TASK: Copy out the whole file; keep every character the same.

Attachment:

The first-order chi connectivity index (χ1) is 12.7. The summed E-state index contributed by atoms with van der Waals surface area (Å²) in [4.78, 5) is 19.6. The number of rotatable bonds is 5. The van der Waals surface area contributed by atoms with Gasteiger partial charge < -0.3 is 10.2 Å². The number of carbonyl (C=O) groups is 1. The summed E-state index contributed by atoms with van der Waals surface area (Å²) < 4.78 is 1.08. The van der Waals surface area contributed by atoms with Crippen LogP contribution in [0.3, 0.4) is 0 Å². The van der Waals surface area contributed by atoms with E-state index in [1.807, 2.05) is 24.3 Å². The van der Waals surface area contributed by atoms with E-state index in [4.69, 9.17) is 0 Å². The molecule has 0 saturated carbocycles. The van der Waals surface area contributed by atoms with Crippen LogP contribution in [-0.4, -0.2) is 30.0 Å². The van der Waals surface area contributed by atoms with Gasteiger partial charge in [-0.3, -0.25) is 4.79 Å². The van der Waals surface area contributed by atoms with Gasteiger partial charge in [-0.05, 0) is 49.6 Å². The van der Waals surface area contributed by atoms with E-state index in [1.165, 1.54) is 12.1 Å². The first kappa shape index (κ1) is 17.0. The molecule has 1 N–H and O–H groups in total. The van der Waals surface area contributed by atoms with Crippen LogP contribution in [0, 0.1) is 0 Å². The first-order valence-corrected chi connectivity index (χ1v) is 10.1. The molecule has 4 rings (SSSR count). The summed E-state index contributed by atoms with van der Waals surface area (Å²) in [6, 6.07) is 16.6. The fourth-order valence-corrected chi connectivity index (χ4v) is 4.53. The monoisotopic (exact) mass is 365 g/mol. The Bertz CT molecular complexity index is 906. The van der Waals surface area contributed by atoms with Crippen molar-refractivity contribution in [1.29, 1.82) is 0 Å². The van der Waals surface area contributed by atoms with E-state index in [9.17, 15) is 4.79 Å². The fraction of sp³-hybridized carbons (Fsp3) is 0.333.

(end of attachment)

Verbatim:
The first-order chi connectivity index (χ1) is 12.7. The summed E-state index contributed by atoms with van der Waals surface area (Å²) in [4.78, 5) is 19.6. The number of rotatable bonds is 5. The van der Waals surface area contributed by atoms with Gasteiger partial charge < -0.3 is 10.2 Å². The number of carbonyl (C=O) groups is 1. The summed E-state index contributed by atoms with van der Waals surface area (Å²) < 4.78 is 1.08. The van der Waals surface area contributed by atoms with Crippen LogP contribution in [0.3, 0.4) is 0 Å². The van der Waals surface area contributed by atoms with E-state index in [1.807, 2.05) is 24.3 Å². The van der Waals surface area contributed by atoms with E-state index in [4.69, 9.17) is 0 Å². The molecule has 0 saturated carbocycles. The van der Waals surface area contributed by atoms with Crippen LogP contribution in [-0.4, -0.2) is 30.0 Å². The van der Waals surface area contributed by atoms with Gasteiger partial charge in [-0.3, -0.25) is 4.79 Å². The van der Waals surface area contributed by atoms with Gasteiger partial charge in [-0.05, 0) is 49.6 Å². The van der Waals surface area contributed by atoms with E-state index in [1.165, 1.54) is 12.1 Å². The first kappa shape index (κ1) is 17.0. The molecule has 1 N–H and O–H groups in total. The van der Waals surface area contributed by atoms with Crippen LogP contribution in [0, 0.1) is 0 Å². The first-order valence-corrected chi connectivity index (χ1v) is 10.1. The molecule has 4 rings (SSSR count). The summed E-state index contributed by atoms with van der Waals surface area (Å²) in [6, 6.07) is 16.6. The fourth-order valence-corrected chi connectivity index (χ4v) is 4.53. The monoisotopic (exact) mass is 365 g/mol. The Bertz CT molecular complexity index is 906. The van der Waals surface area contributed by atoms with Crippen molar-refractivity contribution in [1.29, 1.82) is 0 Å². The van der Waals surface area contributed by atoms with E-state index in [9.17, 15) is 4.79 Å². The fraction of sp³-hybridized carbons (Fsp3) is 0.333.